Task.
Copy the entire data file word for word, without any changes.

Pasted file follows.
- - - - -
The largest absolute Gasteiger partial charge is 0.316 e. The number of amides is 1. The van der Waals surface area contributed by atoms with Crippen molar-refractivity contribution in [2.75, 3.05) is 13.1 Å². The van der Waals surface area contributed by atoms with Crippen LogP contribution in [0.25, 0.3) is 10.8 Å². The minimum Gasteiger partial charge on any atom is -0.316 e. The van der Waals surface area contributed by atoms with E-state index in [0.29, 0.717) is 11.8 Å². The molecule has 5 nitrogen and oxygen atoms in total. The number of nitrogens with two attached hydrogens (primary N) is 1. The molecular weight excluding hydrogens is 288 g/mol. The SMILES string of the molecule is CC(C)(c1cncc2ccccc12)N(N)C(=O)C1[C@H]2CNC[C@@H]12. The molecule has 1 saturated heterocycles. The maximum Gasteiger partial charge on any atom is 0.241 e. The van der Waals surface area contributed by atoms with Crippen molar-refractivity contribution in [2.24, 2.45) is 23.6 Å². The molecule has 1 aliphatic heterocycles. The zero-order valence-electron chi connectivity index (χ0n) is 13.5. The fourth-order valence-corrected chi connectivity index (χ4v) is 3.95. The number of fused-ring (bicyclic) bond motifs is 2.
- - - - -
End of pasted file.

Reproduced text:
The largest absolute Gasteiger partial charge is 0.316 e. The number of amides is 1. The van der Waals surface area contributed by atoms with Crippen molar-refractivity contribution in [2.75, 3.05) is 13.1 Å². The van der Waals surface area contributed by atoms with Crippen LogP contribution in [0.25, 0.3) is 10.8 Å². The minimum Gasteiger partial charge on any atom is -0.316 e. The van der Waals surface area contributed by atoms with E-state index in [0.29, 0.717) is 11.8 Å². The molecule has 5 nitrogen and oxygen atoms in total. The number of nitrogens with two attached hydrogens (primary N) is 1. The molecular weight excluding hydrogens is 288 g/mol. The SMILES string of the molecule is CC(C)(c1cncc2ccccc12)N(N)C(=O)C1[C@H]2CNC[C@@H]12. The molecule has 1 saturated heterocycles. The maximum Gasteiger partial charge on any atom is 0.241 e. The van der Waals surface area contributed by atoms with Crippen molar-refractivity contribution in [2.24, 2.45) is 23.6 Å². The molecule has 1 aliphatic heterocycles. The zero-order valence-electron chi connectivity index (χ0n) is 13.5. The fourth-order valence-corrected chi connectivity index (χ4v) is 3.95. The number of fused-ring (bicyclic) bond motifs is 2.